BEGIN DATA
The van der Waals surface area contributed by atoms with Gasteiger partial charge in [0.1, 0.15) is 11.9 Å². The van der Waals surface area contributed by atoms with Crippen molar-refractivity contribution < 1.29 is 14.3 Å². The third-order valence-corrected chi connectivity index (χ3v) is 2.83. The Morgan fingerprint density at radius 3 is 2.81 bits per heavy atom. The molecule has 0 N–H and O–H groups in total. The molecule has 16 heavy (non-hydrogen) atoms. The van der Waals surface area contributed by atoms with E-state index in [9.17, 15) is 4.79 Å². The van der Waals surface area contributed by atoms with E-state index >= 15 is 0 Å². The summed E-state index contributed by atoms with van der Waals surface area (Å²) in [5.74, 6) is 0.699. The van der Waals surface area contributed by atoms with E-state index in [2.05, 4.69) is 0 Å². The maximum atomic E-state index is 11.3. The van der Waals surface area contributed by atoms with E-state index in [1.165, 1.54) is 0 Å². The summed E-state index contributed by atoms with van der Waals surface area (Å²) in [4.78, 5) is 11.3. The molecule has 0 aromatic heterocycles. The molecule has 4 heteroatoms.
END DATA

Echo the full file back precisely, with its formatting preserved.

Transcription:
The van der Waals surface area contributed by atoms with Gasteiger partial charge in [0.1, 0.15) is 11.9 Å². The van der Waals surface area contributed by atoms with Crippen molar-refractivity contribution < 1.29 is 14.3 Å². The third-order valence-corrected chi connectivity index (χ3v) is 2.83. The Morgan fingerprint density at radius 3 is 2.81 bits per heavy atom. The molecule has 0 N–H and O–H groups in total. The molecule has 16 heavy (non-hydrogen) atoms. The van der Waals surface area contributed by atoms with E-state index in [9.17, 15) is 4.79 Å². The van der Waals surface area contributed by atoms with E-state index >= 15 is 0 Å². The summed E-state index contributed by atoms with van der Waals surface area (Å²) in [5.74, 6) is 0.699. The van der Waals surface area contributed by atoms with E-state index in [2.05, 4.69) is 0 Å². The maximum atomic E-state index is 11.3. The van der Waals surface area contributed by atoms with E-state index in [1.165, 1.54) is 0 Å². The summed E-state index contributed by atoms with van der Waals surface area (Å²) in [4.78, 5) is 11.3. The molecule has 0 aromatic heterocycles. The molecule has 4 heteroatoms.